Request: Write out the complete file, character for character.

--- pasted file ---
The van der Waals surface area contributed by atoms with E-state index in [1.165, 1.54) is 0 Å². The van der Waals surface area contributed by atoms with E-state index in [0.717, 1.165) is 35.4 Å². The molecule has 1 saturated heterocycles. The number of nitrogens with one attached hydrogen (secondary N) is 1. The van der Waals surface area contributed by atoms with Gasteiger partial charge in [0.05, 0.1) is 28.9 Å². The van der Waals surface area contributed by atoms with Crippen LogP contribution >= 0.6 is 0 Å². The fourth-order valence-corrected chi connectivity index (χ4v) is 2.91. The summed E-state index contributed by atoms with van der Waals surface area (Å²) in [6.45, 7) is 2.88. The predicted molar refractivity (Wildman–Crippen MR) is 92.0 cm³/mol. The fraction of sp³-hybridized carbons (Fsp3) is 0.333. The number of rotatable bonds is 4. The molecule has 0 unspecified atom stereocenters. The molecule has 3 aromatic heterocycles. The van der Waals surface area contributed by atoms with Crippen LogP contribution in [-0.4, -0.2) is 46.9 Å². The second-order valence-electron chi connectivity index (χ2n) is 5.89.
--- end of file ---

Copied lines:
The van der Waals surface area contributed by atoms with E-state index in [1.165, 1.54) is 0 Å². The van der Waals surface area contributed by atoms with E-state index in [0.717, 1.165) is 35.4 Å². The molecule has 1 saturated heterocycles. The number of nitrogens with one attached hydrogen (secondary N) is 1. The van der Waals surface area contributed by atoms with Gasteiger partial charge in [0.05, 0.1) is 28.9 Å². The van der Waals surface area contributed by atoms with Crippen LogP contribution >= 0.6 is 0 Å². The fourth-order valence-corrected chi connectivity index (χ4v) is 2.91. The summed E-state index contributed by atoms with van der Waals surface area (Å²) in [6.45, 7) is 2.88. The predicted molar refractivity (Wildman–Crippen MR) is 92.0 cm³/mol. The fraction of sp³-hybridized carbons (Fsp3) is 0.333. The number of rotatable bonds is 4. The molecule has 0 unspecified atom stereocenters. The molecule has 3 aromatic heterocycles. The van der Waals surface area contributed by atoms with Crippen LogP contribution in [-0.4, -0.2) is 46.9 Å². The second-order valence-electron chi connectivity index (χ2n) is 5.89.